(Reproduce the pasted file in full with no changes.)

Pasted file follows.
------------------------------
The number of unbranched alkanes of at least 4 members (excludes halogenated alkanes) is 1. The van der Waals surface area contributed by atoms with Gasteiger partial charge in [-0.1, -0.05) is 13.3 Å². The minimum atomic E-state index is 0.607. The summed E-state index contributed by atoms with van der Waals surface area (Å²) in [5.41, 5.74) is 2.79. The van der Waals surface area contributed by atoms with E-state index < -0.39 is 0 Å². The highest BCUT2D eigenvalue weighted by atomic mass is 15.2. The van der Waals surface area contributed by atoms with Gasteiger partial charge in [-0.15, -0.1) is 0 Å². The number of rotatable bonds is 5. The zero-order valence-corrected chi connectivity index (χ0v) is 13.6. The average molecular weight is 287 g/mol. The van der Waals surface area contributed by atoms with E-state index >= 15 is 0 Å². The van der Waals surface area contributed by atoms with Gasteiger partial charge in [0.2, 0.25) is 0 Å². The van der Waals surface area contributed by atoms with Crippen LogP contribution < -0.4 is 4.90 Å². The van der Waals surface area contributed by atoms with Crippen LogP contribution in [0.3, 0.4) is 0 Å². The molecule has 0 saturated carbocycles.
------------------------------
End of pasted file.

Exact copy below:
The number of unbranched alkanes of at least 4 members (excludes halogenated alkanes) is 1. The van der Waals surface area contributed by atoms with Gasteiger partial charge in [-0.1, -0.05) is 13.3 Å². The minimum atomic E-state index is 0.607. The summed E-state index contributed by atoms with van der Waals surface area (Å²) in [5.41, 5.74) is 2.79. The van der Waals surface area contributed by atoms with E-state index < -0.39 is 0 Å². The highest BCUT2D eigenvalue weighted by atomic mass is 15.2. The van der Waals surface area contributed by atoms with Gasteiger partial charge in [-0.15, -0.1) is 0 Å². The number of rotatable bonds is 5. The zero-order valence-corrected chi connectivity index (χ0v) is 13.6. The average molecular weight is 287 g/mol. The van der Waals surface area contributed by atoms with E-state index >= 15 is 0 Å². The van der Waals surface area contributed by atoms with Gasteiger partial charge in [0.2, 0.25) is 0 Å². The van der Waals surface area contributed by atoms with Crippen LogP contribution < -0.4 is 4.90 Å². The van der Waals surface area contributed by atoms with Crippen LogP contribution in [0.3, 0.4) is 0 Å². The molecule has 0 saturated carbocycles.